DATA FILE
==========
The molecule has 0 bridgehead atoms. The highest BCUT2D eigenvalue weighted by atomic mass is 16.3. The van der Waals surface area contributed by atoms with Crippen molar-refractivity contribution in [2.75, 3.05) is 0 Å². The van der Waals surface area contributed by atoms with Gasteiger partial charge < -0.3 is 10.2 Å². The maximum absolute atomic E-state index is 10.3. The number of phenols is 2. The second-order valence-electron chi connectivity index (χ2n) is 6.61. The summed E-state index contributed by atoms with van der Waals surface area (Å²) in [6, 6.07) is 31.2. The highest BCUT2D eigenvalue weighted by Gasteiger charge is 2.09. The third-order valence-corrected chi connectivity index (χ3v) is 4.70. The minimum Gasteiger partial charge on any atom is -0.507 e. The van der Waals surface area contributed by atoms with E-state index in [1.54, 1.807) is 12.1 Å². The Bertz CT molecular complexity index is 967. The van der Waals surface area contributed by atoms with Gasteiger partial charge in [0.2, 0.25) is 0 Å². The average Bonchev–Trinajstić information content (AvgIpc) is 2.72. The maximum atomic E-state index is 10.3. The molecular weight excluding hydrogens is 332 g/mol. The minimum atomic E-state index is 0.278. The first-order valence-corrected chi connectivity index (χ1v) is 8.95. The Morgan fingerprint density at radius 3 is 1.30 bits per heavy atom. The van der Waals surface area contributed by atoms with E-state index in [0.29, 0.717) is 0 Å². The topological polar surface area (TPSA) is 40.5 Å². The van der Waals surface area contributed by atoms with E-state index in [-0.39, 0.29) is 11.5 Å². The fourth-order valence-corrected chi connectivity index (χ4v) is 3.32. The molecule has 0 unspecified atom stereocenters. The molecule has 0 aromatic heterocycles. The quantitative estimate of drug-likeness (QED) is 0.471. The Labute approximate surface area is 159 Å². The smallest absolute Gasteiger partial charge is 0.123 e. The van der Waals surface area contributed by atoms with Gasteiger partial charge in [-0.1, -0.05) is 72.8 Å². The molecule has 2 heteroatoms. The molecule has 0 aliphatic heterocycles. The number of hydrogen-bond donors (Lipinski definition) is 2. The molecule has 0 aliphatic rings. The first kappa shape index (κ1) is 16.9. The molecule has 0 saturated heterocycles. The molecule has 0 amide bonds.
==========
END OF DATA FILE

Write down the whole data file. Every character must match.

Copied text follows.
The molecule has 0 bridgehead atoms. The highest BCUT2D eigenvalue weighted by atomic mass is 16.3. The van der Waals surface area contributed by atoms with Crippen molar-refractivity contribution in [2.75, 3.05) is 0 Å². The van der Waals surface area contributed by atoms with Gasteiger partial charge < -0.3 is 10.2 Å². The maximum absolute atomic E-state index is 10.3. The number of phenols is 2. The second-order valence-electron chi connectivity index (χ2n) is 6.61. The summed E-state index contributed by atoms with van der Waals surface area (Å²) in [6, 6.07) is 31.2. The highest BCUT2D eigenvalue weighted by Gasteiger charge is 2.09. The third-order valence-corrected chi connectivity index (χ3v) is 4.70. The minimum Gasteiger partial charge on any atom is -0.507 e. The van der Waals surface area contributed by atoms with E-state index in [1.54, 1.807) is 12.1 Å². The Bertz CT molecular complexity index is 967. The van der Waals surface area contributed by atoms with Gasteiger partial charge in [0.2, 0.25) is 0 Å². The average Bonchev–Trinajstić information content (AvgIpc) is 2.72. The maximum atomic E-state index is 10.3. The molecular weight excluding hydrogens is 332 g/mol. The minimum atomic E-state index is 0.278. The first-order valence-corrected chi connectivity index (χ1v) is 8.95. The Morgan fingerprint density at radius 3 is 1.30 bits per heavy atom. The van der Waals surface area contributed by atoms with E-state index in [0.29, 0.717) is 0 Å². The topological polar surface area (TPSA) is 40.5 Å². The van der Waals surface area contributed by atoms with E-state index in [-0.39, 0.29) is 11.5 Å². The fourth-order valence-corrected chi connectivity index (χ4v) is 3.32. The molecule has 0 unspecified atom stereocenters. The molecule has 0 aromatic heterocycles. The quantitative estimate of drug-likeness (QED) is 0.471. The Labute approximate surface area is 159 Å². The smallest absolute Gasteiger partial charge is 0.123 e. The van der Waals surface area contributed by atoms with Gasteiger partial charge in [-0.1, -0.05) is 72.8 Å². The molecule has 2 heteroatoms. The molecule has 0 aliphatic heterocycles. The number of hydrogen-bond donors (Lipinski definition) is 2. The molecule has 0 aliphatic rings. The first kappa shape index (κ1) is 16.9. The molecule has 0 saturated heterocycles. The molecule has 0 amide bonds.